I have to be honest: I’m behind the times when it comes to many television programs. There are quite a few shows that are hugely popular, but I am simply not interested in some of them (many comedies, for example). Other shows, I just haven’t gotten around to watching [yet] (I’m looking at you, The Walking Dead and Madmen. I suppose costumed dramas like Downton Abbey should be added to that list, too). Then, there are some shows that I really enjoy and, overall, are visually stunning — however, the costumes leave me scratching my head (Hannibal, in particular).
Since I’ve already talked about some of my favorite movies from a costuming standpoint, here are some TV shows that I not only enjoy for their entertainment value, but for their keen costuming, too!
It’s no surprise that Lisa Padovani and John Dunn, who have worked together previously on Mad Men, a show where the costumes have routinely been lauded, would do a beautiful job costuming Boardwalk Empire. As a show set in the loosely-historical realm (many of the characters in the show, including Enoch Thompson, Al Capone, and others, are based-off of historical figures) of Prohibition Era Atlantic City, New Jersey, there are many opportunities to showcase one of my own favorite periods in costume history– the 1920s. While I adore the great variety of women’s costumes, from conservative to frivolous, it’s actually Nucky Thompson’s and Chalky White’s beautifully-tailored suits that I find especially appealing.
Dark Shadows is a throwback — a sort of horror/ mystery soap opera with just a touch of sci-fi (there are parallel/alternate universe/time travel aspects in addition to its supernatural themes) and, while it was kinda cheesy at times, it will always have a special place in my heart. You might be more familiar with the recent Tim Burton movie nod to the series (there were actually a few movies made with the original cast throughout the years, as well), but if you’re looking for a long-running series with TONS of episodes (DS ran Monday-Friday from 1966 until 1971, and there were over 1,200 episodes filmed!), then give this retro gothic treat a try.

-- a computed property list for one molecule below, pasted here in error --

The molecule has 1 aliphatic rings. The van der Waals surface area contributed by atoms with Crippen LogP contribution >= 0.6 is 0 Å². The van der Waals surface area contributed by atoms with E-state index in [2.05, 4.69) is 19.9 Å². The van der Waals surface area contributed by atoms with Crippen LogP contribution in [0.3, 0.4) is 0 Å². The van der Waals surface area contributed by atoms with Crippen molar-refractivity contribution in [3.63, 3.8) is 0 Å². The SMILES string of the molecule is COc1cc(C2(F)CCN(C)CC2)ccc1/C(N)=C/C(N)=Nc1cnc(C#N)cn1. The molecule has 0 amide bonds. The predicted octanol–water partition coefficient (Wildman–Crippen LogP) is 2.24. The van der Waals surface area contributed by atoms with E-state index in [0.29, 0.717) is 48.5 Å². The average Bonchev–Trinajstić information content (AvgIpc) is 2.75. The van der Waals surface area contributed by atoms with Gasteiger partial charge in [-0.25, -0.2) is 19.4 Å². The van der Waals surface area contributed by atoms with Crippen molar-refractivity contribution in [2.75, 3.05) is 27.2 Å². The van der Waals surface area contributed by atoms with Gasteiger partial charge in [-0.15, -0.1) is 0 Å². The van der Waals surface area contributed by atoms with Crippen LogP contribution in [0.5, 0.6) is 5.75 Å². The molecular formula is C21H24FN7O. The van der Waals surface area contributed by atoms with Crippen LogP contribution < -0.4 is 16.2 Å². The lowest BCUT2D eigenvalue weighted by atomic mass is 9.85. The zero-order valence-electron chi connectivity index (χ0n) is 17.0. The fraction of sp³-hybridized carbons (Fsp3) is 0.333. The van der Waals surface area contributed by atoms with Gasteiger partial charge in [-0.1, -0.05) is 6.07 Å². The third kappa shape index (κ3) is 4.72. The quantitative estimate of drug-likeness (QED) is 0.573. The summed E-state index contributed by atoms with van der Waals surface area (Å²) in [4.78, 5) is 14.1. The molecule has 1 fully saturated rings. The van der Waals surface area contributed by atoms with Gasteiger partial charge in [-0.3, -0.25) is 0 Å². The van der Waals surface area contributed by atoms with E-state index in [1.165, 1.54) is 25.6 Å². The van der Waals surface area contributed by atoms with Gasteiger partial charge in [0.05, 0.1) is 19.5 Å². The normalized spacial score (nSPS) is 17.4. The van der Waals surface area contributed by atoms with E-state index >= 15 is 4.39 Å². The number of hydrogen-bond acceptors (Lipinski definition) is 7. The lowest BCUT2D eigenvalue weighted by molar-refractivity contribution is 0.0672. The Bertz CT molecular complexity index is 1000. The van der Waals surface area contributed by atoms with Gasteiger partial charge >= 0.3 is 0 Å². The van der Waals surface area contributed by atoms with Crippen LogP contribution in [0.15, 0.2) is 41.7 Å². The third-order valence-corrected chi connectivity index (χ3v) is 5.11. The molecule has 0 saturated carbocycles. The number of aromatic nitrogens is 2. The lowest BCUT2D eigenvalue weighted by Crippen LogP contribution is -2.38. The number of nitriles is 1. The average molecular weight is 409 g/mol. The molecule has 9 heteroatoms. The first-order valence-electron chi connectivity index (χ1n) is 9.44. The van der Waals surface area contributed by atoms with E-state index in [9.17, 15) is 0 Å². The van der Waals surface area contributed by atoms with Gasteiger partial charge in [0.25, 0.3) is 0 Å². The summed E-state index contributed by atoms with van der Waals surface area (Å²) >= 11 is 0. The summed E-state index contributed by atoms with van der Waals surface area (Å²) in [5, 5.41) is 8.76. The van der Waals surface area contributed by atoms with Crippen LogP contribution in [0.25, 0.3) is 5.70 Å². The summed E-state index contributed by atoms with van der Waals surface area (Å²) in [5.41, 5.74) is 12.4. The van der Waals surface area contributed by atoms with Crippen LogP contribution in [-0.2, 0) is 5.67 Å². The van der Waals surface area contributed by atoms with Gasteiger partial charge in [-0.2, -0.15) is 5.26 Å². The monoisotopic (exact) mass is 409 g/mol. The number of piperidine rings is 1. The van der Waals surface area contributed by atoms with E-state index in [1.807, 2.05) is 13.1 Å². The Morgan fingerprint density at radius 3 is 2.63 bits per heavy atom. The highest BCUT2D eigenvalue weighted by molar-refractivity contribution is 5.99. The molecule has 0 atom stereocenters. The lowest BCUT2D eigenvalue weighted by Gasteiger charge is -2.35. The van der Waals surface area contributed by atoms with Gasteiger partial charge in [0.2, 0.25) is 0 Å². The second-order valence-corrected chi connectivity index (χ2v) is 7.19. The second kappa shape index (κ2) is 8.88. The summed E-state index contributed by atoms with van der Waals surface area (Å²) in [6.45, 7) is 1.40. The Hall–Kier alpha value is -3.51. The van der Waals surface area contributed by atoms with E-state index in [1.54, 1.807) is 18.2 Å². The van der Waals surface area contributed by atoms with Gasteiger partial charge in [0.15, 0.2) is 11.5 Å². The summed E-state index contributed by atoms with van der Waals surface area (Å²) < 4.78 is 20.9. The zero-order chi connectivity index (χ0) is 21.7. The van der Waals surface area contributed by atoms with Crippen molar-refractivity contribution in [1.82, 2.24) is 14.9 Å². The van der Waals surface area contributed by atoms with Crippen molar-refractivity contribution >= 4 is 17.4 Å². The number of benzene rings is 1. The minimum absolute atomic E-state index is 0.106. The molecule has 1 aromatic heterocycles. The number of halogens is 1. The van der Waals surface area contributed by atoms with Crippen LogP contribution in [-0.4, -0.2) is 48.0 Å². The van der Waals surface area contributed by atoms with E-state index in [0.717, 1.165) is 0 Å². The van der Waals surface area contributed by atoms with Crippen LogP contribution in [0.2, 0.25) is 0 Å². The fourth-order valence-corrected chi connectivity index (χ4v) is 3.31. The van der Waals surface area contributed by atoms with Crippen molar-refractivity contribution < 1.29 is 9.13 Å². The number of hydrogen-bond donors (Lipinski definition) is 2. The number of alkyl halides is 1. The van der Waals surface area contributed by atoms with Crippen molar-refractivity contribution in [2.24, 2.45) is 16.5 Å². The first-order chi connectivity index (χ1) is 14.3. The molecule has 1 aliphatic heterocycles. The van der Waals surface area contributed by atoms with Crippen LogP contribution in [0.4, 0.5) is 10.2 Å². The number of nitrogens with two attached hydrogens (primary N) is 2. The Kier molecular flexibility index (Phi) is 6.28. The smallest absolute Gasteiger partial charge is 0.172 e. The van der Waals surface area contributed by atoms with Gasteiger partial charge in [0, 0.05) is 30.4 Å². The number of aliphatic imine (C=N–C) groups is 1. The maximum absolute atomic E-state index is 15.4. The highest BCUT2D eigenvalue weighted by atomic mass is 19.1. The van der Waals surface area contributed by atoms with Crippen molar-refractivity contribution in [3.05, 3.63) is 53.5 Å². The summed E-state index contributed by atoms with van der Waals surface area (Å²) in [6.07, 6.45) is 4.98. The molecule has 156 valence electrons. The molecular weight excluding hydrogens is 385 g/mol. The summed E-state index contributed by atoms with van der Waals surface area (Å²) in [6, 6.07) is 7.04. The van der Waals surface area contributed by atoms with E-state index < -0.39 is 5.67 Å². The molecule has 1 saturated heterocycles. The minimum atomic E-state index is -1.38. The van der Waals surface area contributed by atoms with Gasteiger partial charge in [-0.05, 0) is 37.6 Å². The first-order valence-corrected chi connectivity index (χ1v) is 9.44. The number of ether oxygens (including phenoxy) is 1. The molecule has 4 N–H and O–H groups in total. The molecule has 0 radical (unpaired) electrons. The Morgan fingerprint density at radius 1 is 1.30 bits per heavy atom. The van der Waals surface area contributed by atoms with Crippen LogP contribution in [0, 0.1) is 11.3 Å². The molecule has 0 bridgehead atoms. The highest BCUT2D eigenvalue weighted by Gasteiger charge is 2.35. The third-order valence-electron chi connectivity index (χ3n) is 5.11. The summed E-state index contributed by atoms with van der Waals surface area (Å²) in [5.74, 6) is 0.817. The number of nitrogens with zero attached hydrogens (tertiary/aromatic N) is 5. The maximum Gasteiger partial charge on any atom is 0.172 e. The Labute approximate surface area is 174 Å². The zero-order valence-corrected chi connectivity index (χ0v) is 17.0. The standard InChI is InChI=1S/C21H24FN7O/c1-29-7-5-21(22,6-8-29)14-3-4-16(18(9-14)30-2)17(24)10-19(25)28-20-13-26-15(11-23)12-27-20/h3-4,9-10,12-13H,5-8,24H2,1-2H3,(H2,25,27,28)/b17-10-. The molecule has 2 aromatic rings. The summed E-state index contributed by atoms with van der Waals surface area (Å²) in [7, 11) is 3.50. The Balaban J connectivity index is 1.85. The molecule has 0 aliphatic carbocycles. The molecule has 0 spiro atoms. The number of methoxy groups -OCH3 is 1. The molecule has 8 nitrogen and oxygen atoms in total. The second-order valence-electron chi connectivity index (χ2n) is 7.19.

There are numerous times periods traversed over the years the series ran, so there is QUITE the array of costume eye-candy, albeit seen through the lens of the mid-to-late sixties and early seventies styles. The series can thank Ramsey Mostoller for using her costume design skills to keep the cast clothed until 1970, when Mary McKinley took over the helm, with Hazel Roy intermittently helping in the department.
American Horror Story
Soooo, I’m not entirely up-to-date with the most recent season of AHS, but I’ve watched and re-watched the previous seasons, and even if I’m not entirely fond of the story arc (Coven was my least favorite so far, but I still very much enjoyed it! The cast and the costumes were pretty amazing, after all), one of the aspects that I truly enjoy in regards to the series is the breadth of costume it undertakes.
The first season saw Chrisi Karvonides-Dushenko, who also worked on a show that sadly only lasted two seasons, Carnivàle, as the person in charge of costume design. Since then, Lou Eyrich, whose costuming credits include Glee and Nip/Tuck, has been the costuming queen on AHS.
This is one of my perennial favorites, and a show that will be returning even after so many years and so many doubts! If you haven’t watched Twin Peaks, do yourself a favor and give this funny, quirky, surreal, tragic series a try.
From the Log Lady’s seemingly unchanging drab outfit to Audrey Horne’s sweater girl look to Josie’s sleek, fashionably minimal dresses and Dr. Jacobi’s zany pattern and color combinations, series designer Sara Markowitz can be thanked for the stylish impact of Twin Peak’s costumes, which are at the same time understated, frequently timeless, and ultimately unforgettable.
What kind of television shows do you most admire for their costumes and/or sense of style? Let us know in the comments below!